In 1508 Julius II invited twenty-six-year-old Raphael to paint the Stanze (chambers) of the Vatican. Raphael retained the position as court painter until his early death. His ideals of figural and compositional harmony came to be recognized as the High Renaissance principles. Classical artists of succeeding centuries (Poussin in the 17-th century and Ingres in the 19-th century) turned to Raphael as the messiah of their art and doctrine. The first room frescoed by Raphael was Stanza della Segnatura. From the complex iconographic programme, it is possible to single out two frescoes on the opposite walls: they typify the Classical and Christian elements reconciled in the synthesis of the High Renaissance. The Disputa (Disputation over the Sacrament), the most complete expression of the doctrine of the Eucharist in Christian art, faces the School of Athens, an equally encyclopaedic presentation of the philosophers of pagan antiquity. In the Stanza painted afterwards, Raphael abandoned the perfect but static harmony for more dynamic compositions, which brought him to the threshold of the Baroque.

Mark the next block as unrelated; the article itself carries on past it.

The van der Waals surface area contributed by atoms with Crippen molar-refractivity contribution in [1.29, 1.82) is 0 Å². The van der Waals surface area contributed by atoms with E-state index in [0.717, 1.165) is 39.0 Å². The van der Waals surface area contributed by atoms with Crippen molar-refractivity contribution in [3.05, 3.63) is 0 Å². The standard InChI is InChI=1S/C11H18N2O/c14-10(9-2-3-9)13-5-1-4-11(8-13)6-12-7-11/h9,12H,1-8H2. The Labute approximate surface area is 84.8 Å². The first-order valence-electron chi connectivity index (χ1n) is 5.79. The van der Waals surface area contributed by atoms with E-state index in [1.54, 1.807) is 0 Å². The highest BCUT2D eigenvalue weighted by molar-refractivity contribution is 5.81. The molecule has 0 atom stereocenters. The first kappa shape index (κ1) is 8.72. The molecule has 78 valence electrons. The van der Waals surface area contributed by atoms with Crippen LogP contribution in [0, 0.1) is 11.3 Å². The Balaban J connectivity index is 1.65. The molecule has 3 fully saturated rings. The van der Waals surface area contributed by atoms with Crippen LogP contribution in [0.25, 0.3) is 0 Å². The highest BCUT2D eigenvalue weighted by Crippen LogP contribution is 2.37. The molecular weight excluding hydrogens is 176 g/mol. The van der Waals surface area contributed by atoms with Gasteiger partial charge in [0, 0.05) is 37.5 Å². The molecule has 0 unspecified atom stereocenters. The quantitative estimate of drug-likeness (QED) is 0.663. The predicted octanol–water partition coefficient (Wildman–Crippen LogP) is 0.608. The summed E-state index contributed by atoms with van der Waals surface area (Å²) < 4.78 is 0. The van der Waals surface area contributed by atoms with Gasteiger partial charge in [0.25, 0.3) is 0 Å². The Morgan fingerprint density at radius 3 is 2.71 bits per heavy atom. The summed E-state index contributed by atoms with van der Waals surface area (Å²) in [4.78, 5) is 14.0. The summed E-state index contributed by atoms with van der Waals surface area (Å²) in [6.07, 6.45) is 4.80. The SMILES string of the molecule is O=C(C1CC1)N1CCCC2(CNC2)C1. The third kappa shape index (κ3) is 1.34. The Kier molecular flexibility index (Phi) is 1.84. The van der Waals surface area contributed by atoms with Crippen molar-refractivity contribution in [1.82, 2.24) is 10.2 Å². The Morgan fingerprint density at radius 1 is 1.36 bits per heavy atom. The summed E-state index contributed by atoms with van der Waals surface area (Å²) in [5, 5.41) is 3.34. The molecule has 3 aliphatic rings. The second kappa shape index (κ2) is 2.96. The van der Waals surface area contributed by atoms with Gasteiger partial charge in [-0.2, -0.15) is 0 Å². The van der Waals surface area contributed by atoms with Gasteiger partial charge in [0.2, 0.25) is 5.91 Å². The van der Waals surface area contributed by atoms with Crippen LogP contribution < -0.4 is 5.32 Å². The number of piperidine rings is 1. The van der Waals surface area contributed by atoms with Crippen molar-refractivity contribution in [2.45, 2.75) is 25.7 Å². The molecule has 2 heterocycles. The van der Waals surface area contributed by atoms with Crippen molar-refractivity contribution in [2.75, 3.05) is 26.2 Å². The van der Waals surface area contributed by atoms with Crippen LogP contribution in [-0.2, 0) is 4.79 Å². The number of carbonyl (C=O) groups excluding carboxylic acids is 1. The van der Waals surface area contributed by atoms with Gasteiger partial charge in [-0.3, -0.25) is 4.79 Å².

From this period dates the Sistine Madonna, so called because Saint Sixtus II kneels at the Virgin's right. The picture was intended to commemorate the death of Julius II in 1513. The saint's bearded face is a portrait of the aged pontiff. Saint Barbara, patron saint of the hour of death, looks down at his coffin, on which the papal tiara rests. The Virgin, showing the Child, walks toward the observers on the luminous clouds. In harmonizing form and movement this painting represents the pinnacle of Raphael's achievements. The Virgin and Child in their perfect beauty represent the ultimate in the High Renaissance vision of the nobility of the human countenance and form.

         After the death of the warrior pope Julius II Giovanni de'Medici became Roman pope. Raphael painted the portrait of Pope Leo X with Cardinals Giulio de'Medici and Luigi de'Rossi in 1517 (the fateful year when Martin Luther, whom the Pope excom­municated in 1520, nailed his theses to the door of the castle church in Wittenburg). Raphael has shown Leo X as he was in an unsparing portrait — corpulent, shrewd, pleasure-looking. Raphael endowed his subject with a new mass and volume. His analysis of the character was unexpected and profound. Raphael has shown the Pope who was incapable of holding the Roman Catholic Church together.